Do you talk too loudly on your mobile phone? Give more attention to your laptop than the people around you? Overshare on Facebook? Chances are you’re a mobile etiquette offender, according to recent research by Intel.
Almost two out of three respondents (61%) believe there should be a set of behavioural rules governing our use of mobile devices in public – with major no-nos including using someone else’s account to post a joke, oversharing of personal information and tagging unflattering photo of your friends.
However, checking your Facebook status over coffee with friends or colleagues is not likely to raise an eyebrow (only 7% see it as an issue), smuggling your laptop on a weekend break is quite acceptable (only 9% against it) and the use of mobile devices in the bedroom is the norm (only 7% object to it).
The survey polled more than 12 000 people across 16 countries, including South Africa. And the results indicate that smart phones, tablets and other mobile devices are reshaping our behavioural norms, says Ntombezinhle Modiselle, head of marketing at Intel SA.
“People’s tolerance levels are rising and the use of mobile technology is now so pervasive that it has created the need for a new code of conduct,” says Modiselle. “We all see the appeal of being constantly connected to a lively, virtual community, and of always being up-to-date and up-to-speed.”
Interestingly, the survey suggests that our emotional connection to our mobile devices is so strong we might even call it an addiction: more than half of us are willing to sacrifice chocolate or sweets for a week, rather than be without our treasured devices. Mobile technology has become an integral part of our public profile, with our devices often standing as a status symbol (54% of respondents identified with this).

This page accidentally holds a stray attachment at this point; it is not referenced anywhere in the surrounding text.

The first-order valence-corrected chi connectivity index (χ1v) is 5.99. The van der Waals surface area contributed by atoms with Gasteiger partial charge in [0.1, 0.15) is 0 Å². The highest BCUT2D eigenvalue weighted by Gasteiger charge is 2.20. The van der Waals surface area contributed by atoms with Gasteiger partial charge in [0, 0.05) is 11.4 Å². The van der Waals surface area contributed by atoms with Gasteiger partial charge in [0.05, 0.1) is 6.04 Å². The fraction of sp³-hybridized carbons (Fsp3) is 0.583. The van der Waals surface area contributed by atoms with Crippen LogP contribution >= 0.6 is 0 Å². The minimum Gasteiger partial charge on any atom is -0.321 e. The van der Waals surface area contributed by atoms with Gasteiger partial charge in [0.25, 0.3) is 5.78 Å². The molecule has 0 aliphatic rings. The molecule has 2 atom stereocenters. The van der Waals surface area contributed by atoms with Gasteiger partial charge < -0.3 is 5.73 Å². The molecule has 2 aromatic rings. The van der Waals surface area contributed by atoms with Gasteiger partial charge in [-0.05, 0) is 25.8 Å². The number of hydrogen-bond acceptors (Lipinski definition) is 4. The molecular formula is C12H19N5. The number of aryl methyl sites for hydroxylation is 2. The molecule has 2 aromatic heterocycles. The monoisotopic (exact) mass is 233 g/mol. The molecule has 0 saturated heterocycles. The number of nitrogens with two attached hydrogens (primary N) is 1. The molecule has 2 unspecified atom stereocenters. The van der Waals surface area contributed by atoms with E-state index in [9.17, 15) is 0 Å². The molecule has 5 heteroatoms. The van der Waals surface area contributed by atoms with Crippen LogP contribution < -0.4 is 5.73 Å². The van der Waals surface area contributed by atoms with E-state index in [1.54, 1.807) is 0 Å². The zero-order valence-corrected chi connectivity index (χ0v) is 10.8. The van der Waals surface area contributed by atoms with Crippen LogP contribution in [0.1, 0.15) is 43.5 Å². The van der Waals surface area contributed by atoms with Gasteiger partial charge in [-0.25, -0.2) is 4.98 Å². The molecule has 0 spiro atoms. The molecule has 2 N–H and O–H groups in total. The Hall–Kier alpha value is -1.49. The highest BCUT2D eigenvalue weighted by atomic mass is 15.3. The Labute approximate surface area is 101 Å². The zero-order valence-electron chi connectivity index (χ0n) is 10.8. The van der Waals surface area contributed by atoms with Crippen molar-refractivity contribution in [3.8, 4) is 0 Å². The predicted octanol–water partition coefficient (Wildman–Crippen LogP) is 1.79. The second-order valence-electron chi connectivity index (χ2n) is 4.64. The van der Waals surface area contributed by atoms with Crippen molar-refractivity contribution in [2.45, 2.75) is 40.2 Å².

“The research suggests that most of us check our e-mails or post our first tweet before we even set foot out of the door in the mornings,” says Modiselle. “Two-thirds (67%) of respondents check their mobile before going to work in the morning. Almost a quarter (23%) do that before they even get out of bed. It’s the new norm.”
Yet there are limits to our acceptance of mobile device usage, and there remain sacrosanct areas of etiquette which we are reluctant to breach – like the dinner table. Respondents also signalled their concern about use of devices that can create a dangerous situation – 67% cited texting while driving. And talking loudly on your phone is strongly frowned upon: fully one-third (33%) of respondents would see the use of mobile devices banned in public places.
Modiselle says we’re still at an early stage in shaping mobile etiquette: “It is a difficult phenomenon to regulate, as people’s feelings and emotions are involved. Etiquette and social norms are typically built up over many years – across generations.”
Of course, it’s all a matter of perception. While just 11% of respondents said broad society generally has excellent mobile manners, more than half believe their own mobile etiquette is impeccable.
“For us, it’s all about how people interact with mobile devices, and what part these interactions play in their daily lives,” says Modiselle. “Knowing what frustrates people is as important as finding out what excites them– because it leaves such a lasting impression. The Mobile Etiquette survey really shows that mobile devices are here to stay as part of our daily lives. We just need to remember to mind our mobile manners.”